Purpose: Since the next generation of GRUB, GRUB2, is slowly trickling down to all major Linux distribution, I thought about writing a basic post regarding GRUB2, which discusses some of the fundamental change in GRUB2. Also the documentation on GRUB2 is not very extensive at this point of time. I am assuming that you have already upgraded to GRUB2. If you are looking for how to install splashimages in GRUB2, see this post.

To begin with, the following files and directories are important to us:

/boot/grub/grub.cfg (/boot/grub/menu.lst file in old GRUB)

Also the commands:

update-grub2 (update-grub in old GRUB)
grub-mkconfig (Recommended)

are also very important if we really want to customize GRUB2 menu.

Note 1: Never edit the file/boot/grub/grub.cfg

Do not edit this file manually. Do not open the file in a text editor and start editing the entries. You might be tempted to do this but in the long run you are bound to face problems.  This file basically constructs how your GRUB2 screen looks like when you boot your system:


This file is auto generated by the following command:


and the following file:


and templates/files from the following directory:


Note 2: Use grub-mkconfig instead of update-grub

For those of you who are use to using update-grub in the  legacy version of GRUB, you should use


If you use:


then you will see warnings like the following:

Warning: update-grub_lib is deprecated, use grub-mkconfig_lib instead

Note 3: Partition numbering

In previous version of GRUB, we use to refer to a partition with partition number – 1. In GRUB2, we simply refer to the partition with the same number. For example, in GRUB, the following were the mappings:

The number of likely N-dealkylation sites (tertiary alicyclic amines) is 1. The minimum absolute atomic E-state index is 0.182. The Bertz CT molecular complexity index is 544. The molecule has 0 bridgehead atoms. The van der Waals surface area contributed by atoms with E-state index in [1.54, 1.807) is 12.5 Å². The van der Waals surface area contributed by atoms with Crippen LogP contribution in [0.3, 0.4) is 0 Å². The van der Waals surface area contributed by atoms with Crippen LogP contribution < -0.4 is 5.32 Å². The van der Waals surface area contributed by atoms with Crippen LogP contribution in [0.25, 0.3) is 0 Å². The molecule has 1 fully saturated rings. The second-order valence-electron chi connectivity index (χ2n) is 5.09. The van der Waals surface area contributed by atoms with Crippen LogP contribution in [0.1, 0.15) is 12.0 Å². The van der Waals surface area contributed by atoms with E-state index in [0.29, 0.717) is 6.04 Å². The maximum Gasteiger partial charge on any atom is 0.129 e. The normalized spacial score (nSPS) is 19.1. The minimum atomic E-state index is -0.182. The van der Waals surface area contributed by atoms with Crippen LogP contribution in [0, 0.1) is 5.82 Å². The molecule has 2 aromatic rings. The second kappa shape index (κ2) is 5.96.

/dev/hda1 - (hd0,0)
/dev/hda5 - (hd0,4)
/dev/hdb2 - (hd1,1)

However in GRUB2, the above translates to:

/dev/hda1 - (hd0,1)
/dev/hda5 - (hd0,5)
/dev/hdb2 - (hd1,2)

I personally think that it is a very good change.

Note 4: Adding a custom entry

You can add a custom boot entry in your GRUB2 menu in two ways:

Method 1:

apt-get install os-prober

Basically, the os-prober will detect any additional Operating Systems that are installed on your hard drive and will list them at the end. Also I think it adds the respective entries in the file:


I have not tried this method. If you do try and find problems please post it in the comment section and I will correct it.

Method 2:

Edit the file:

nano /etc/grub.d/40_custom

and add the entries like the following (example only):

#! /bin/sh -e
echo "Adding Windows" >&2
cat << EOF
menuentry "
Windows XP" {
set root=(hd0,1)
chainloader +1

and give the following command:


That’s it!

Hopefully this post has given you enough basic to start your exciting GRUB2 journey.

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